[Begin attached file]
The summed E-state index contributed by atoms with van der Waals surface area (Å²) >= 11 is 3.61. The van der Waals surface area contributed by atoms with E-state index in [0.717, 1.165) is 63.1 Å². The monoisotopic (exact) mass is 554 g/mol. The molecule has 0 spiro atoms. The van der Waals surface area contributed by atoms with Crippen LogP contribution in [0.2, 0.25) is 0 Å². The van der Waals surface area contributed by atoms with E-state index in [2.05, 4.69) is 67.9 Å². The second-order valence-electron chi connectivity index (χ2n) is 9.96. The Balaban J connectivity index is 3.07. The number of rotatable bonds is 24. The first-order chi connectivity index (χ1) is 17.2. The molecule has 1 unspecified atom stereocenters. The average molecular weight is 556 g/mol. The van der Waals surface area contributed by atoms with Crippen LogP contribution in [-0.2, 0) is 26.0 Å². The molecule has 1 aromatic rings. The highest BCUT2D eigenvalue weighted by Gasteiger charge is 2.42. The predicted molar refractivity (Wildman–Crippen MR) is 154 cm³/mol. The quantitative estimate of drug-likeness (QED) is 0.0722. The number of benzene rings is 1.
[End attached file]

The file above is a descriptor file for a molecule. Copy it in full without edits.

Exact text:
The summed E-state index contributed by atoms with van der Waals surface area (Å²) >= 11 is 3.61. The van der Waals surface area contributed by atoms with E-state index in [0.717, 1.165) is 63.1 Å². The monoisotopic (exact) mass is 554 g/mol. The molecule has 0 spiro atoms. The van der Waals surface area contributed by atoms with Crippen LogP contribution in [0.2, 0.25) is 0 Å². The van der Waals surface area contributed by atoms with E-state index in [2.05, 4.69) is 67.9 Å². The second-order valence-electron chi connectivity index (χ2n) is 9.96. The Balaban J connectivity index is 3.07. The number of rotatable bonds is 24. The first-order chi connectivity index (χ1) is 17.2. The molecule has 1 unspecified atom stereocenters. The average molecular weight is 556 g/mol. The van der Waals surface area contributed by atoms with Crippen LogP contribution in [-0.2, 0) is 26.0 Å². The molecule has 1 aromatic rings. The highest BCUT2D eigenvalue weighted by Gasteiger charge is 2.42. The predicted molar refractivity (Wildman–Crippen MR) is 154 cm³/mol. The quantitative estimate of drug-likeness (QED) is 0.0722. The number of benzene rings is 1.